Page was only permitted to use the New Yardbirds alias for the Scandinavian dates. It was said that Moon and Entwistle had predicted that Page and Beck would go down like “lead balloons,” an expression denoting catastrophic failure when they formed the new band. To avoid the mispronunciation “leed,” the band eliminated the ‘a’ in lead at the advice of manager Peter Grant. To Page, the word “zeppelin” evoked “the right blend of weighty and light, combustibility and grace,” according to music critic Keith Shadwick.
Atlantic Records offered Grant a $143,000 advance contract in November 1968, which at the time was the largest deal of its kind for a new band. In the late 1960s, Atlantic Records began to focus on British progressive rock performers, despite having a mostly blues, soul, and jazz repertoire. Record executives signed Led Zeppelin without ever having seen them thanks to the recommendation of Dusty Springfield, a friend of Jones, who was finalizing her debut Atlantic album, Dusty in Memphis.
As a result of the conditions of their contract, the band had complete control over the release schedule and the design of each album. Also, they would select how to market the albums and which tunes would be released as singles. To manage all publishing rights, they set up their own company, Superhype.
Led Zeppelin Molested Teen With Fish, Book Reveals
In 1969, Led Zeppelin had s*x with a teenage groupie and some fish that even they couldn’t handle on the road. The incident occurred in Seattle at the end of a tour with Vanilla Fudge, according to Bob Spitz’s new book “Led Zeppelin: The Biography,” which comes out on Tuesday. When Richard Cole of Zeppelin and Bruce Wayne of Vanilla Fudge went fishing from the Edgewater Inn’s waterfront room, they came back with a large haul of mud sharks and red snapper.
A 17-year-old groupie named Jackie was in John Paul Jones’ room smoking dope with Vanilla Fudge drummer Carmine Appice and the Led Zeppelin bassist. Cole and Wayne ordered Jackie to strip off after she’d gotten very high. “They started beating her with the fish, and it left little teeth marks on her back,” recalls Appice in the book. A fight broke out, and Bonzo [Led Zeppelin drummer John Bonham] and his wife, Pat, joined us in the hall to watch the scene from the other side of the closed door.”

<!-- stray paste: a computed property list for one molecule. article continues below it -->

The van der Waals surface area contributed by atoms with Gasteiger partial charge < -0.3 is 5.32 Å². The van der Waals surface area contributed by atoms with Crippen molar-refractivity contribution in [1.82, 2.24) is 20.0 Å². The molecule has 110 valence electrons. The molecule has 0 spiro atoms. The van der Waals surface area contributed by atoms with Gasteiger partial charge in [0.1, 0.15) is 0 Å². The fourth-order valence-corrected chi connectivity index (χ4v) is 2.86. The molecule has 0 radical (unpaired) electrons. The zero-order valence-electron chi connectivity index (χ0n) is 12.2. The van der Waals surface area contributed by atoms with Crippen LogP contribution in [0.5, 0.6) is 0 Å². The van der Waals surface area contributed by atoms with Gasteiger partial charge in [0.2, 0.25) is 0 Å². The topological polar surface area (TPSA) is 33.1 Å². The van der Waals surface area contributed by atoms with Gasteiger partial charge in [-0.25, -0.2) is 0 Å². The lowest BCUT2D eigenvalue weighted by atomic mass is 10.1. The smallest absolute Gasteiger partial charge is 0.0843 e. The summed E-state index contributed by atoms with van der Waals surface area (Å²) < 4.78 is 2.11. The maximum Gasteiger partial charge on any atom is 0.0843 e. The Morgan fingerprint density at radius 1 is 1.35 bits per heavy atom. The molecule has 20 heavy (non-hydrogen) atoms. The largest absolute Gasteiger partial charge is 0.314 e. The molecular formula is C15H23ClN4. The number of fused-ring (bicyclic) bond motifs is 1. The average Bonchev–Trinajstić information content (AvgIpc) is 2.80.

They would be joined in the hall by other voyeurs. According to Zeppelin leader Robert Plant, “In fact we were invited to bring our spouses to take a look,” but after a while, we left because it was all a little nasty.” When Cole and Wayne showed up in Appice’s room with a bucket of dead fish, things got even more demeaning. Jackie was naked on the bed while others were having room service. “They snatched the butter from the cart and spread it around her p—y,” remembers Appice.
Then they began squeezing her with the fish’s nose, forcing as many snappers as they could into her.” After all that, they urinated and defecated on Jackie. In the 1970s, Led Zeppelin performed at the Continental Hyatt House on Sunset Strip in Los Angeles, where they continued their troubling s*xual conduct. Lori Mattix, a 14-year-old groupie, was enticed by a 29-year-old Jimmy Page there in 1973. As Mattix recalls in the book, “He literally swept me off of my feet and made me fall madly in love with him.” The book also recounts the band’s 1973 theft of a New York City hotel safe, in which $200,000 was stolen.